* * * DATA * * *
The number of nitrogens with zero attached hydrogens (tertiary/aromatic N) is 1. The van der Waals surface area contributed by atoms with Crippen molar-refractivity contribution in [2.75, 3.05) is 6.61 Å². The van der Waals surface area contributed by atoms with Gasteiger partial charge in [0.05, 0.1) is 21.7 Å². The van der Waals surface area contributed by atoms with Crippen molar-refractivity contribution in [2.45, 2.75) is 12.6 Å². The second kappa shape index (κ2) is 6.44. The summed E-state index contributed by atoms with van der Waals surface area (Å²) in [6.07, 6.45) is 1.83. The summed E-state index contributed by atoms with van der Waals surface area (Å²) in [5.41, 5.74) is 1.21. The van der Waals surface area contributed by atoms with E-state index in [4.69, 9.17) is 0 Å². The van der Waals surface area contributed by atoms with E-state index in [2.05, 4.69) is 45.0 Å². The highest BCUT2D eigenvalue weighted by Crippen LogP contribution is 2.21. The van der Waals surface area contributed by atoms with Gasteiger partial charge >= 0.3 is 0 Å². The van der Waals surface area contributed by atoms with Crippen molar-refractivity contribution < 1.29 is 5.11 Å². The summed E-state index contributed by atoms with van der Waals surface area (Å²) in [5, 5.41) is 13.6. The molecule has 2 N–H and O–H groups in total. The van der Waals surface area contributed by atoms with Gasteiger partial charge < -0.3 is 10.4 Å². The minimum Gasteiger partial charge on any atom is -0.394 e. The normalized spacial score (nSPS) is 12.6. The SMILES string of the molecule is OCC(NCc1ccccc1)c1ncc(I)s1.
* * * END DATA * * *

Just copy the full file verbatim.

The number of nitrogens with zero attached hydrogens (tertiary/aromatic N) is 1. The van der Waals surface area contributed by atoms with Crippen molar-refractivity contribution in [2.75, 3.05) is 6.61 Å². The van der Waals surface area contributed by atoms with Gasteiger partial charge in [0.05, 0.1) is 21.7 Å². The van der Waals surface area contributed by atoms with Crippen molar-refractivity contribution in [2.45, 2.75) is 12.6 Å². The second kappa shape index (κ2) is 6.44. The summed E-state index contributed by atoms with van der Waals surface area (Å²) in [6.07, 6.45) is 1.83. The summed E-state index contributed by atoms with van der Waals surface area (Å²) in [5.41, 5.74) is 1.21. The van der Waals surface area contributed by atoms with E-state index in [4.69, 9.17) is 0 Å². The van der Waals surface area contributed by atoms with E-state index in [2.05, 4.69) is 45.0 Å². The highest BCUT2D eigenvalue weighted by Crippen LogP contribution is 2.21. The van der Waals surface area contributed by atoms with Gasteiger partial charge >= 0.3 is 0 Å². The van der Waals surface area contributed by atoms with Crippen molar-refractivity contribution < 1.29 is 5.11 Å². The summed E-state index contributed by atoms with van der Waals surface area (Å²) in [5, 5.41) is 13.6. The molecule has 2 N–H and O–H groups in total. The van der Waals surface area contributed by atoms with Gasteiger partial charge < -0.3 is 10.4 Å². The minimum Gasteiger partial charge on any atom is -0.394 e. The normalized spacial score (nSPS) is 12.6. The SMILES string of the molecule is OCC(NCc1ccccc1)c1ncc(I)s1.